Another barrier separating human advisors and the robotic rivals on their tail was breached with the announcement Wednesday that automated investment manager SigFig is offering free portfolio analysis and recommendations.
The vaunted second opinion has long been a staple of advisor competition, but having a robo advisor perform the analysis, flag potential problems and suggest alternatives may alleviate feelings of obligation that would keep reluctant consumers from trying out the service.
What’s more, investors attracted to cheaper robo offerings normally have to take the steps of transferring their funds and creating a new account.
SigFig, in a release announcing the new service, says its free service signifies a focus on helping investors optimize existing accounts, both in the taxable and retirement domains.
And if SigFig’s 3-minute analysis uncovers the huge portfolio inefficiencies it believes it will find, investors are free to sign up for the firm’s low-cost wealth management services.
The San Francisco-based registered investment advisor, which got its start as data publisher WikiInvest, figures that between its algorithmic data engine, its de minimus asset management fees and the low-cost ETFs it would propose using, it’s going to uncover savings opportunities of significance.
Indeed, the data-driven company — whose technology is used on the financial portals offered by AOL, Forbes and USA Today — has released a survey timed to coincide with its free-analysis offering, showing that 90% of investors make easily correctible mistakes.
And the costs of those mistakes are steep: Last year, when the S&P 500 returned 13.6% and a more conservative, balanced portfolio generated a 10.6% return, the median investor earned just 4.2%, and fully a third of the investors in SigFig’s survey ended the year with zero or negative returns.
The robo firm’s research, based on $350 billion in tracked assets, finds that 60% of investors pay too much in fees; 27% endure costly cash drag; and 60% are overconcentrated in a single stock.
Assuming 20 years of compounding with a 5% average rate of return, fund fees averaging 0.8% and advisory fees of 1.25%, the robo-advisor says a human advisor who uncovered the same problems would take 12 more years than SigFig to achieve the same level of savings.
That’s because SigFig charges no commission and uses cheap ETFs in its portfolios, charging just 25 basis points on investor accounts and twice that for retiree accounts aimed at achieving a 4% rate of retirement income. The firm says it is the only robo-advisor with a retiree-focused income product.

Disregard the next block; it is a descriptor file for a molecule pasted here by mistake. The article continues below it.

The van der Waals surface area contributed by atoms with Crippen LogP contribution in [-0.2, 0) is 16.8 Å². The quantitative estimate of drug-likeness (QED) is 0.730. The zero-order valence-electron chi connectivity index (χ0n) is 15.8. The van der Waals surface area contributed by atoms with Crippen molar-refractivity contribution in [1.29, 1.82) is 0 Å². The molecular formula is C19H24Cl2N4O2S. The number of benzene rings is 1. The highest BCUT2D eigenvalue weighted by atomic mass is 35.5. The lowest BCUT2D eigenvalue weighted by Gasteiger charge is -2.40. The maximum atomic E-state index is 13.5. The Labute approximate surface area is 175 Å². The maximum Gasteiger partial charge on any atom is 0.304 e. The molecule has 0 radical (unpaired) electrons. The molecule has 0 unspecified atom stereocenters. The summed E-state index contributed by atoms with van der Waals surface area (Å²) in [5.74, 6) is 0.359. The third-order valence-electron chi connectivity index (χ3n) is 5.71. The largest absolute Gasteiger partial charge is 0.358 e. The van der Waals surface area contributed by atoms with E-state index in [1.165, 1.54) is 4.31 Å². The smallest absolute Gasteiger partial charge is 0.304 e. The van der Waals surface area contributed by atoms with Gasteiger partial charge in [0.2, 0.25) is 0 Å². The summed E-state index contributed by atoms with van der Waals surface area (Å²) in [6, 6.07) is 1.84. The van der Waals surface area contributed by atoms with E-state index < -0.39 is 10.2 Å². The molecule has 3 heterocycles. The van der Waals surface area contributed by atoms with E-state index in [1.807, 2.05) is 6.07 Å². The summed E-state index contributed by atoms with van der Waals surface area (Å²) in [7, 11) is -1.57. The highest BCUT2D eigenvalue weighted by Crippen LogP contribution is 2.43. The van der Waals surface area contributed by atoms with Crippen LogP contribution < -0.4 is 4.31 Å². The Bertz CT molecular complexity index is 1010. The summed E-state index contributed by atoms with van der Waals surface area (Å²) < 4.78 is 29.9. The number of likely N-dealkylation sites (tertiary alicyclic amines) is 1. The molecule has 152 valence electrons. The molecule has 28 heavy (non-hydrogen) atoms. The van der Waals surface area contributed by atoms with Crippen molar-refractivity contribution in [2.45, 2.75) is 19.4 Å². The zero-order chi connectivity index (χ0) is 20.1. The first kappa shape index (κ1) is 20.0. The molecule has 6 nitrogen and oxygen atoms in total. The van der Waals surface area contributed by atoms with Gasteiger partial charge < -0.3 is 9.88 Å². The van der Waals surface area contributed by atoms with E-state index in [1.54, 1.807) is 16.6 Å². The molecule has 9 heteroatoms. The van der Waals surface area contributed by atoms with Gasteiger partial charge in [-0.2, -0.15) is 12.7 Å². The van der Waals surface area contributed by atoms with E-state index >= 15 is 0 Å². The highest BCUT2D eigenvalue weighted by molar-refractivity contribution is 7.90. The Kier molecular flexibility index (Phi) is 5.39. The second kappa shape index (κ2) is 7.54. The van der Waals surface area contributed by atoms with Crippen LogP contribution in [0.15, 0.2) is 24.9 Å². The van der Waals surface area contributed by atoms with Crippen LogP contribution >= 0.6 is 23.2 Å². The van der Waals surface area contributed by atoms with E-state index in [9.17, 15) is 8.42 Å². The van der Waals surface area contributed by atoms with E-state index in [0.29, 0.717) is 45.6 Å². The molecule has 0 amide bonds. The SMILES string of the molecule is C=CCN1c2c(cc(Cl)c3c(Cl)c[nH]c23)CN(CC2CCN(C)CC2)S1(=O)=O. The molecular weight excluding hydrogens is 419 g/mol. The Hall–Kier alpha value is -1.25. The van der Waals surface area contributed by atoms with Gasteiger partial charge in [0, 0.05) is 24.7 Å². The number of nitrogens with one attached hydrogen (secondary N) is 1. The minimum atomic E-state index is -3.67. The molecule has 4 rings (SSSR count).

The tireless robo-engine will sync all of an investor’s brokerage and advisor accounts, combing portfolios for excessive risks or fees.
The robo-advisor’s research elaborated on some of the most common investor errors cited above, including underdiversified portfolios.
Specifically, 60% of investors (in a sample size of at least 250,000 investors) had more than 10% of their portfolios in a single stock; half of investors had more than 80% of their portfolios in equities; and 60% exhibited an extreme home bias, with less than 10% of equities in international stocks.
On the fee side, 60% of investors analyzed owned at least one high-cost fund, which SigFig defined as a fund with an expense ratio of 50 or more basis points — a fairly low threshold in the asset management industry, but perhaps a clue as to the slice of low-cost ETFs it recommends for its investors.
Closer to home for advisors, SigFig found average advisor fees to total 1.3% of assets under management, averaging $7,000 annually for the $250,000-plus investor population in its analysis.
The research uncovered costly inefficiencies in three other areas: cash drag, with 27% of portfolios laden with 10% or more of idle cash; inattention, with 25% of portfolios monitored not having been rebalanced within the past year; and overtrading, with 20% of investors achieving a high 100% portfolio turnover.
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